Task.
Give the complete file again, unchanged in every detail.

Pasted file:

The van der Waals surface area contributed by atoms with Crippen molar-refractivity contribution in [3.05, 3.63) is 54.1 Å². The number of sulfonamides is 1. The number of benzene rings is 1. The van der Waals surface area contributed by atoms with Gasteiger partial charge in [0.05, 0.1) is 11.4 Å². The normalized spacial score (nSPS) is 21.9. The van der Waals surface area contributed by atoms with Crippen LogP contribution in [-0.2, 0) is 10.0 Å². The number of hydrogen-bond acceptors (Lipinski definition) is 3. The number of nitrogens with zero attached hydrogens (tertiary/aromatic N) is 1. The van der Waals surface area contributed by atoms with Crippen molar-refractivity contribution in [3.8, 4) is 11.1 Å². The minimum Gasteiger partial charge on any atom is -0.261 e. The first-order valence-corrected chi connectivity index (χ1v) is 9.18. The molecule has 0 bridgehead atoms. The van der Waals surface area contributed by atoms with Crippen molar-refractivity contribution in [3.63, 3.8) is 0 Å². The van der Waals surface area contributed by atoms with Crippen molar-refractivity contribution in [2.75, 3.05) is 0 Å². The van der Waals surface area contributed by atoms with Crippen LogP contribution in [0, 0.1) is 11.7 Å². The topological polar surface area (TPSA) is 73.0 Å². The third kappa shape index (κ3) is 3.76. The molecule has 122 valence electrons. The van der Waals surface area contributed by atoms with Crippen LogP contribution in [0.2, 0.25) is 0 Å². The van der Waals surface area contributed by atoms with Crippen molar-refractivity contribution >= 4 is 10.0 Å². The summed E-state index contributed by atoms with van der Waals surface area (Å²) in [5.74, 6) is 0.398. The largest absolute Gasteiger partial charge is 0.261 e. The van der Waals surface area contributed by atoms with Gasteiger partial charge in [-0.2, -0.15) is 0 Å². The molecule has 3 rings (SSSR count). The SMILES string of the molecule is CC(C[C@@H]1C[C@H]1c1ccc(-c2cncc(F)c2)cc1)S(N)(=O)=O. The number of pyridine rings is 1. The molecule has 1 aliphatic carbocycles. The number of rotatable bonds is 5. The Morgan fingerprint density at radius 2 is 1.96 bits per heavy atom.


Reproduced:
The van der Waals surface area contributed by atoms with Crippen molar-refractivity contribution in [3.05, 3.63) is 54.1 Å². The number of sulfonamides is 1. The number of benzene rings is 1. The van der Waals surface area contributed by atoms with Gasteiger partial charge in [0.05, 0.1) is 11.4 Å². The normalized spacial score (nSPS) is 21.9. The van der Waals surface area contributed by atoms with Crippen LogP contribution in [-0.2, 0) is 10.0 Å². The number of hydrogen-bond acceptors (Lipinski definition) is 3. The number of nitrogens with zero attached hydrogens (tertiary/aromatic N) is 1. The van der Waals surface area contributed by atoms with Crippen molar-refractivity contribution in [3.8, 4) is 11.1 Å². The minimum Gasteiger partial charge on any atom is -0.261 e. The first-order valence-corrected chi connectivity index (χ1v) is 9.18. The molecule has 0 bridgehead atoms. The van der Waals surface area contributed by atoms with Crippen molar-refractivity contribution in [3.63, 3.8) is 0 Å². The van der Waals surface area contributed by atoms with Crippen molar-refractivity contribution in [2.75, 3.05) is 0 Å². The van der Waals surface area contributed by atoms with Crippen LogP contribution in [0, 0.1) is 11.7 Å². The topological polar surface area (TPSA) is 73.0 Å². The third kappa shape index (κ3) is 3.76. The molecule has 122 valence electrons. The van der Waals surface area contributed by atoms with Crippen LogP contribution in [0.2, 0.25) is 0 Å². The van der Waals surface area contributed by atoms with Crippen molar-refractivity contribution >= 4 is 10.0 Å². The summed E-state index contributed by atoms with van der Waals surface area (Å²) in [5.74, 6) is 0.398. The largest absolute Gasteiger partial charge is 0.261 e. The van der Waals surface area contributed by atoms with Gasteiger partial charge in [-0.2, -0.15) is 0 Å². The molecule has 3 rings (SSSR count). The SMILES string of the molecule is CC(C[C@@H]1C[C@H]1c1ccc(-c2cncc(F)c2)cc1)S(N)(=O)=O. The number of pyridine rings is 1. The molecule has 1 aliphatic carbocycles. The number of rotatable bonds is 5. The Morgan fingerprint density at radius 2 is 1.96 bits per heavy atom.